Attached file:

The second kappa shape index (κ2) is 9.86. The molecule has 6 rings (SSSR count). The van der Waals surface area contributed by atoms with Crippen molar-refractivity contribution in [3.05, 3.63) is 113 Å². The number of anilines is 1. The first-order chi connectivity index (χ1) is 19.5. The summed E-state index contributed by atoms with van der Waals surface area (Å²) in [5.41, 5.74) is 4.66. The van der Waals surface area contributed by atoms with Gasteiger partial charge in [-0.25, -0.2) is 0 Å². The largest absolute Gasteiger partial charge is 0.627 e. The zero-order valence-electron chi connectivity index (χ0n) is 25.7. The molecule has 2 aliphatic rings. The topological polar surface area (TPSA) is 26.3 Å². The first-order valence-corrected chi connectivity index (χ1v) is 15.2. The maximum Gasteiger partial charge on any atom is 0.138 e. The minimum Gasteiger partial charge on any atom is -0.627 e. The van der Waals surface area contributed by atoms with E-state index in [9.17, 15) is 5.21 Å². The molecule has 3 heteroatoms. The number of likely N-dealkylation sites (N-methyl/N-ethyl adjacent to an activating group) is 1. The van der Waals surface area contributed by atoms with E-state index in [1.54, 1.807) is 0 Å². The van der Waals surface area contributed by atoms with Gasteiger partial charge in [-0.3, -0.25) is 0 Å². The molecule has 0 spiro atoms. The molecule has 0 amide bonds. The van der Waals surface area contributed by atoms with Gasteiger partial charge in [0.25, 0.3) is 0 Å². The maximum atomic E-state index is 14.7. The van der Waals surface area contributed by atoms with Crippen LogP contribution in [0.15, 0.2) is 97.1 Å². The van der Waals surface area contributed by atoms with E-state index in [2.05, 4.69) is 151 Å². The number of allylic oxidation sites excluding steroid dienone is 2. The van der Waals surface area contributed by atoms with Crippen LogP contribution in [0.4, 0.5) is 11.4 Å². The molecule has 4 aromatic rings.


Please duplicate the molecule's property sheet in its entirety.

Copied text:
The second kappa shape index (κ2) is 9.86. The molecule has 6 rings (SSSR count). The van der Waals surface area contributed by atoms with Crippen molar-refractivity contribution in [3.05, 3.63) is 113 Å². The number of anilines is 1. The first-order chi connectivity index (χ1) is 19.5. The summed E-state index contributed by atoms with van der Waals surface area (Å²) in [5.41, 5.74) is 4.66. The van der Waals surface area contributed by atoms with Gasteiger partial charge in [-0.25, -0.2) is 0 Å². The largest absolute Gasteiger partial charge is 0.627 e. The zero-order valence-electron chi connectivity index (χ0n) is 25.7. The molecule has 2 aliphatic rings. The topological polar surface area (TPSA) is 26.3 Å². The first-order valence-corrected chi connectivity index (χ1v) is 15.2. The maximum Gasteiger partial charge on any atom is 0.138 e. The minimum Gasteiger partial charge on any atom is -0.627 e. The van der Waals surface area contributed by atoms with E-state index in [9.17, 15) is 5.21 Å². The molecule has 3 heteroatoms. The number of likely N-dealkylation sites (N-methyl/N-ethyl adjacent to an activating group) is 1. The van der Waals surface area contributed by atoms with E-state index in [1.54, 1.807) is 0 Å². The van der Waals surface area contributed by atoms with Gasteiger partial charge in [-0.3, -0.25) is 0 Å². The molecule has 0 spiro atoms. The molecule has 0 amide bonds. The van der Waals surface area contributed by atoms with Gasteiger partial charge in [0.25, 0.3) is 0 Å². The maximum atomic E-state index is 14.7. The van der Waals surface area contributed by atoms with Crippen LogP contribution in [0.15, 0.2) is 97.1 Å². The van der Waals surface area contributed by atoms with E-state index in [2.05, 4.69) is 151 Å². The number of allylic oxidation sites excluding steroid dienone is 2. The van der Waals surface area contributed by atoms with Crippen LogP contribution in [0.4, 0.5) is 11.4 Å². The molecule has 4 aromatic rings.